Before I state the proposition, I want to make the definitions clear.

Definition. Let $(E,d)$ be a metric space and let $A\subseteq E$ be a subset. Define the interior of $A$ as $int(A)=\{x \in E: \exists r>0:B(x,r)\subseteq A\}$, where $B(x,r)=\{y\in E:d(x,y)<r\}$ as usual. The exterior of $A$ is the set $ext(A)$ where $ext(A)=int(A^c)$. The closure of $A$ is the set $cl(A)=\{x\in E:\forall r>0:B(x,r)\cap A\neq \emptyset\}$. Finally, the boundary of $A$ is defined as $bd(A)=cl(A)\cap cl(A^c)$.

Proposition. Show that $int(A), bd(A)$ and $ ext(A)$ are disjoint sets of $E$ and their union is the whole $E$.

My attempt. I start showing that the sets cover $E$.

\begin{align} E&=(E\setminus bd(A)) \cup bd(A) & \\ &=bd(A)^c \cup bd(A) & \\ &=(cl(A) \setminus int(A))^c \cup bd(A) & (\text{by } bd(B)=cl(B)\setminus int(B))\\ &=cl(A)^c \cup int(A)\cup bd(A) & \\ &=int(A^c) \cup int(A) \cup bd(A)& (\text{by } cl(B^c)=int(B)^c )\\ &=ext(A)\cup bd(A) \cup int(A). \end{align} Hence, the desired equality.

Now, I will show the disjointness of the sets. \begin{align} x\in int(A)& \implies (\exists r>0) B(x,r)\subseteq A \\ &\implies (\exists r>0)B(x,r)\cap A^c=\emptyset \\ &\implies x\notin cl(A^c)=A^c\cup bd(A), \end{align} since $bd(A)=bd(A^c)$. Then $int(A)\cap (ext(A) \cup bd(A))=\emptyset$ (using the fact that $int(A^c)\subseteq A^c$, the definition of exterior, and $B_1\subseteq B_2, B_2=\emptyset \implies B_1=\emptyset$). It follows that both $(int(A)\cap ext(A))$ and $(int(A)\cap bd(A))$ are empty sets.


\begin{align} x\in ext(A)& \implies x\in int(A^c) \\ &\implies x\notin cl(A)=A\cup bd(A). (\text{by the above result}) \end{align}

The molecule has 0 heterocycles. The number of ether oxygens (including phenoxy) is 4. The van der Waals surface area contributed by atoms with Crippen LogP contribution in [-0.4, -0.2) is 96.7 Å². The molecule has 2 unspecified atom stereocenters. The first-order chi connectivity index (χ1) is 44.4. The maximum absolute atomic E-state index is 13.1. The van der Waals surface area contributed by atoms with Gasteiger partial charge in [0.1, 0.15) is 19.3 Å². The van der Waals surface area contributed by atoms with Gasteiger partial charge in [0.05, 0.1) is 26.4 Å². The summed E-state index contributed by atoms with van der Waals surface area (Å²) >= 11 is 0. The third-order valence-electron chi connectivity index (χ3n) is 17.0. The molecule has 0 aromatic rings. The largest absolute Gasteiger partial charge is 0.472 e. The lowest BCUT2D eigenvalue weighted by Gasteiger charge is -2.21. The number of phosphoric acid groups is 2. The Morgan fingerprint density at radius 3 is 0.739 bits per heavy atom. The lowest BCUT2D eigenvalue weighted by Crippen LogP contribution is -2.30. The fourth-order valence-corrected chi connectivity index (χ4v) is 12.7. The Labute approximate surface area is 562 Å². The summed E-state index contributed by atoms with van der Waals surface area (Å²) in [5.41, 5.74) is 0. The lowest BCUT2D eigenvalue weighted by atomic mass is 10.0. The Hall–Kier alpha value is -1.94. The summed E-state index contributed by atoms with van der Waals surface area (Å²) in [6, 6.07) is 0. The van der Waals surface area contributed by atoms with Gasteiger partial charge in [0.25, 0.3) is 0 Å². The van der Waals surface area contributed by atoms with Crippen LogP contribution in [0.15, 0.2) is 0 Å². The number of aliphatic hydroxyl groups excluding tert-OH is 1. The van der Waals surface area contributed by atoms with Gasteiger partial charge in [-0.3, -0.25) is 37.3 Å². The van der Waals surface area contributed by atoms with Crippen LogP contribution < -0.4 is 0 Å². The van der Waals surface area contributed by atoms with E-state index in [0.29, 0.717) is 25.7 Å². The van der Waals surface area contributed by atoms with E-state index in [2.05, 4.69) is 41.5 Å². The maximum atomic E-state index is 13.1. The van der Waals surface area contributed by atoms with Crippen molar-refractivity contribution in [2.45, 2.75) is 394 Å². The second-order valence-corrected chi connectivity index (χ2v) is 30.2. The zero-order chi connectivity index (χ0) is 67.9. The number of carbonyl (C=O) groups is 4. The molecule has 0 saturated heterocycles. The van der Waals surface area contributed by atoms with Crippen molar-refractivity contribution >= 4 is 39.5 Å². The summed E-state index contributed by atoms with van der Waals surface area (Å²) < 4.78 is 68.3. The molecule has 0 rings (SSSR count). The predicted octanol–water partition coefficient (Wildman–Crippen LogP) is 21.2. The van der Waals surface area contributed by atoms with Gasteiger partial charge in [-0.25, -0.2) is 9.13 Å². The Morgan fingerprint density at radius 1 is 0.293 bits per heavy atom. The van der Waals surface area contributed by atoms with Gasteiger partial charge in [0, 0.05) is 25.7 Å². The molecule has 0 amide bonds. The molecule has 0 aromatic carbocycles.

It implies that $(ext(A)\cap bd(A))$ is also empty. This completes the proof.

*My actual proof is not as detailed as the one I just decribed above. I hope it helped to make the proof easier to understand.

**As @drhab mentioned, the sets do not necessarily form a partition since they can be empty.

Do you agree with this proof?

  • $\begingroup$ It starts with $E=E\setminus int(A)\cup int (A)$ which is not correct. $\endgroup$ – drhab Jul 1 at 18:24
  • $\begingroup$ @drhab The fact that $A\subseteq E$ and $int(A) \subseteq A$ imply $int(A)\subseteq E$. Then $E=E\setminus int(A) \cup int(A)$ holds. Am I wrong? $\endgroup$ – Danmat Jul 1 at 18:39
  • $\begingroup$ Then to avoid confusion it is better to write $(E\setminus int (A))\cup int (A) $. I read it wrongly as $E\setminus (int (A)\cup int (A))$. $\endgroup$ – drhab Jul 1 at 18:57
  • $\begingroup$ @drhab Ok! Assuming $E=(E\setminus int(A)) \cup int(A)$, is there anything wrong with my proof? $\endgroup$ – Danmat Jul 1 at 18:59
  • $\begingroup$ Not everything is okay. You conclude that $A^c\cup bd(A^c)\cup int(A)\subseteq int(A^c)\cup bd(A^c)\cup int(A)$ on base of $int(A^c)\subseteq A^c$. That is weird. $\endgroup$ – drhab Jul 1 at 19:18

We have $E\subseteq A\cup A^{\complement}\subseteq\mathsf{cl}\left(A\right)\cup\mathsf{cl}\left(A^{\complement}\right)\subseteq E$ hence $E=\mathsf{cl}\left(A\right)\cup\mathsf{cl}\left(A^{\complement}\right)$.